On Academic Blogging and Tenure


Pencarian informasi berkenaan "Research blog for Academician" dimulai diruangan Google Blog dan kata kunci itu telah mengindex satu laman blog yang cukup bermanfaat untuk dikongsi bersama. Sama-sama kita baca petikan dari laman blog berkenaan. sekian.


I do believe that more academics should blog. Blogging offers both extrinsic and intrinsic rewards to academic researchers. It pushes us to write clearly for an audience, sharpening our writing and thinking. It provides immediate gratification, sorely absent from the peer-review process.

It raises your profile within the field, which can yield additional research opportunities.  It lets you speak to wider audiences, which can help allay bouts of existential angst and answer difficult questions during holiday visits with relatives.

My own blogging experience has been positive in all these ways.  Most of my peer-reviewed articles have begun as blog posts (“Understanding Blogspace,” “Macaca Moments Revisited,” “Online Political Mobilization from the Advocacy Group’s Perspective,” and “Implications of the Mobile Web for Online/Offline Reputation Management” all got their start at shoutingloudly).  

I’ve also enjoyed the experience of attending conferences and being told “oh, I read your blog post last week.”  As a young scholar in a nascent field, it still comes as a shock to learn that someone other than my mother reads this thing!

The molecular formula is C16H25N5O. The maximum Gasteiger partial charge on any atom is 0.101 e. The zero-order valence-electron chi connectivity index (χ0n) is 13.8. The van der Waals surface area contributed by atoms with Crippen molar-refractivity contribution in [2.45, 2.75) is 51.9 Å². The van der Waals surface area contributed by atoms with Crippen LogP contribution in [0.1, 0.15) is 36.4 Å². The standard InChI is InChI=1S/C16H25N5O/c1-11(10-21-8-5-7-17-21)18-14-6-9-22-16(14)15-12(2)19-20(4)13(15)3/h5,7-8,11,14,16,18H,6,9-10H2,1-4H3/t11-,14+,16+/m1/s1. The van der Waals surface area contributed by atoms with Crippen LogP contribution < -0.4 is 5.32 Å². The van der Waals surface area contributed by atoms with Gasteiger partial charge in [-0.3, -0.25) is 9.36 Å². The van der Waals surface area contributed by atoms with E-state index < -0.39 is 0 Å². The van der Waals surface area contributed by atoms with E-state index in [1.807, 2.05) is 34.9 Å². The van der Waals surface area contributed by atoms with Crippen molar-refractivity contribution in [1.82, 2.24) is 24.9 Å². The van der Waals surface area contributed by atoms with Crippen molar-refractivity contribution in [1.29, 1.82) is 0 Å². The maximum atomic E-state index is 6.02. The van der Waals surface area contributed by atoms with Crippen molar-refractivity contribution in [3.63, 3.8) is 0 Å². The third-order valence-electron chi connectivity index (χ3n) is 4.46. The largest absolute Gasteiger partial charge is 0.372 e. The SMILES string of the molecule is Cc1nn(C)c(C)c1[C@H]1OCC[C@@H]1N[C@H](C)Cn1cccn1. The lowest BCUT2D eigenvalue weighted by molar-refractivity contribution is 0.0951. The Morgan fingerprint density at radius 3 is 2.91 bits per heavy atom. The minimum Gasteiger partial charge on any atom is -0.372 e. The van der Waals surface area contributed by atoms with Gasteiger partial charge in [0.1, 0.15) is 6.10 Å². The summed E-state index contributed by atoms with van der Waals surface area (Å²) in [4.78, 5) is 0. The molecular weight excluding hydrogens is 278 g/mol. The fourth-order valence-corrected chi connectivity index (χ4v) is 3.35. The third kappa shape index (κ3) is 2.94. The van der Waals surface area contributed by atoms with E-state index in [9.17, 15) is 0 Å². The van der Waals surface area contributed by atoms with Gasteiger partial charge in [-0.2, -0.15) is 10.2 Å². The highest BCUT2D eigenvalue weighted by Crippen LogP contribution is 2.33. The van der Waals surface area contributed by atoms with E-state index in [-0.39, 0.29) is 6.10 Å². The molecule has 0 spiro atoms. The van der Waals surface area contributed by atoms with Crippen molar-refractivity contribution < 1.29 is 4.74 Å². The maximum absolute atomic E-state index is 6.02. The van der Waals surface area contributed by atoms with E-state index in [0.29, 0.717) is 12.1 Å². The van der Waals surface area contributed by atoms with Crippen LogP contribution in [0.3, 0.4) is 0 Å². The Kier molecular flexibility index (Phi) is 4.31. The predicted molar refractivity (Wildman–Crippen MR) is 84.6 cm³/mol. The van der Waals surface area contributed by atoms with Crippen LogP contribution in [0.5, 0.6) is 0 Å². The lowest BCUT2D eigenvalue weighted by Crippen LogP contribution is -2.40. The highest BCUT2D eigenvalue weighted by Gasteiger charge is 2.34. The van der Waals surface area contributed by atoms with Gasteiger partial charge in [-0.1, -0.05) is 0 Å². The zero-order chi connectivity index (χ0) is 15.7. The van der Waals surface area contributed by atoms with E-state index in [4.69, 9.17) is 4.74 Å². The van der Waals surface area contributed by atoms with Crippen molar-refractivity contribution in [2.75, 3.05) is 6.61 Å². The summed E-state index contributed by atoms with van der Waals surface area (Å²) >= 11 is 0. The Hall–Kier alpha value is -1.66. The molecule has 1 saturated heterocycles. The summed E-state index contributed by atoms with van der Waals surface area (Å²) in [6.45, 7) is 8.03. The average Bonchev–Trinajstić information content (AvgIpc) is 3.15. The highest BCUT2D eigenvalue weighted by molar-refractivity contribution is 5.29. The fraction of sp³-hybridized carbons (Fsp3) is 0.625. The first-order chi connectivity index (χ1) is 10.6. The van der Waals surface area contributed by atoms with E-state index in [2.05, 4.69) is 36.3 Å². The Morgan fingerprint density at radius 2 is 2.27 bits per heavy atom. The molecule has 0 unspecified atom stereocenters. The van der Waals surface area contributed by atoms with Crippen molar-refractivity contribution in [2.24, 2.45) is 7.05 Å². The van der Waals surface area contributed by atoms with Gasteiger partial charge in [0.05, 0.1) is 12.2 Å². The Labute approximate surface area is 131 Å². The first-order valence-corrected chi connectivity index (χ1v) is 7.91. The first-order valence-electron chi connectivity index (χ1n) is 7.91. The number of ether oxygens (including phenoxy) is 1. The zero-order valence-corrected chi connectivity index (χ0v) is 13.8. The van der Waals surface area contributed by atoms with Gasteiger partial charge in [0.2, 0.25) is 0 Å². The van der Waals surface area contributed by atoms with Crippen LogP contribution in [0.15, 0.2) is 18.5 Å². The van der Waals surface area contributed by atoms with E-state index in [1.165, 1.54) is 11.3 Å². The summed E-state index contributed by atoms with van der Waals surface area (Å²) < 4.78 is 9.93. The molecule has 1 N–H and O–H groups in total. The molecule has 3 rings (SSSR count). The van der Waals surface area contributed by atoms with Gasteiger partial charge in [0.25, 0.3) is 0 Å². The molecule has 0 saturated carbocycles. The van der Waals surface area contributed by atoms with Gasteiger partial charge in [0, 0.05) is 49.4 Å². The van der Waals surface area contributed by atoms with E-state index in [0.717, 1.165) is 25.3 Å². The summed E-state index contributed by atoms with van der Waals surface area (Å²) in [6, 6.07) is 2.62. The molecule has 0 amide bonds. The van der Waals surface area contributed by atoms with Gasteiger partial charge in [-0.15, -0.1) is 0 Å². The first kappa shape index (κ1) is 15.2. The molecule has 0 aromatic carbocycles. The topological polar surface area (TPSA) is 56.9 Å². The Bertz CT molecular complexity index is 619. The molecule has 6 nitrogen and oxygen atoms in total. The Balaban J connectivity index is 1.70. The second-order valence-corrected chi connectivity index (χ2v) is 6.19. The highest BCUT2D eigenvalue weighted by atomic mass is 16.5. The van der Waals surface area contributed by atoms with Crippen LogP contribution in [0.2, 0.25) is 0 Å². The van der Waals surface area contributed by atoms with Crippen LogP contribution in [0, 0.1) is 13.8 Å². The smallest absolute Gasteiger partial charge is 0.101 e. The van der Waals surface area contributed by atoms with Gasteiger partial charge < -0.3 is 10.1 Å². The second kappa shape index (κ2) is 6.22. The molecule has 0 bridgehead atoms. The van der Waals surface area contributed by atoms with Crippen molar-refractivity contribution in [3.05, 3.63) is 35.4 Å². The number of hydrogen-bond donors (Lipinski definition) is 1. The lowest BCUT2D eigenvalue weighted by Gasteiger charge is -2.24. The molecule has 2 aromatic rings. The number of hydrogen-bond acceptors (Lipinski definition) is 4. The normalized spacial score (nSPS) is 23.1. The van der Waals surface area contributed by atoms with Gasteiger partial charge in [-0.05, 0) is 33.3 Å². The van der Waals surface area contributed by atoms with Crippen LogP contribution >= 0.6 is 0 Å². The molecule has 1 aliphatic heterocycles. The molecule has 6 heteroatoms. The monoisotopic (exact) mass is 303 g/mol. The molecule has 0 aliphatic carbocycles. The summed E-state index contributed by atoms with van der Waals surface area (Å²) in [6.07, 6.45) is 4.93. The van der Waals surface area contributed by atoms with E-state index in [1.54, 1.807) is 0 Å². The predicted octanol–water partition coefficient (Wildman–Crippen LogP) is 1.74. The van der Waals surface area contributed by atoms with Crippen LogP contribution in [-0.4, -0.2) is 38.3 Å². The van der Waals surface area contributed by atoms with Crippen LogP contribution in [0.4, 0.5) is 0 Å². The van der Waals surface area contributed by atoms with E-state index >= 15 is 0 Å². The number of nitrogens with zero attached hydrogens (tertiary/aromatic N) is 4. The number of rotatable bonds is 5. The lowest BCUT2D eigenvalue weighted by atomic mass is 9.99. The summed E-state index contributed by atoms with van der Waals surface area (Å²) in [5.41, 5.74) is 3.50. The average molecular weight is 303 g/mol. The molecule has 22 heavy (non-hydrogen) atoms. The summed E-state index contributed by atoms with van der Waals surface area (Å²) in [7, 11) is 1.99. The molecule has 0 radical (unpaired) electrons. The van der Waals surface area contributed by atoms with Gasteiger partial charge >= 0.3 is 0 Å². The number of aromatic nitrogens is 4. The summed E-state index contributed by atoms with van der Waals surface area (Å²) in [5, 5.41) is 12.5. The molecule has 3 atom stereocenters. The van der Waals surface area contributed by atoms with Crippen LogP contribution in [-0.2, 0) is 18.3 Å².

I generally try to write out an idea when it is fresh. Sometimes it gets helpful feedback from readers in the comment section.  More often it just forces me to clearly explain what my point is. After months of losing myself in the research, this provides a lodestone of sorts. Being able to go back to the initial impetus sharpens the mind and helps you dig an argument out the mess of data.

Perhaps more importantly, blogging helps to shape my research agenda.  The process of writing for an audience leads me to flesh out lines of thought that otherwise would stay murky. Those, in turn, drive the course of my research.  Being an active blogger makes me a more active scholar.

That said, we should acknowledge two limitations on academic blogging: it is bite-sized and it is not (yet) a central forum in academia.



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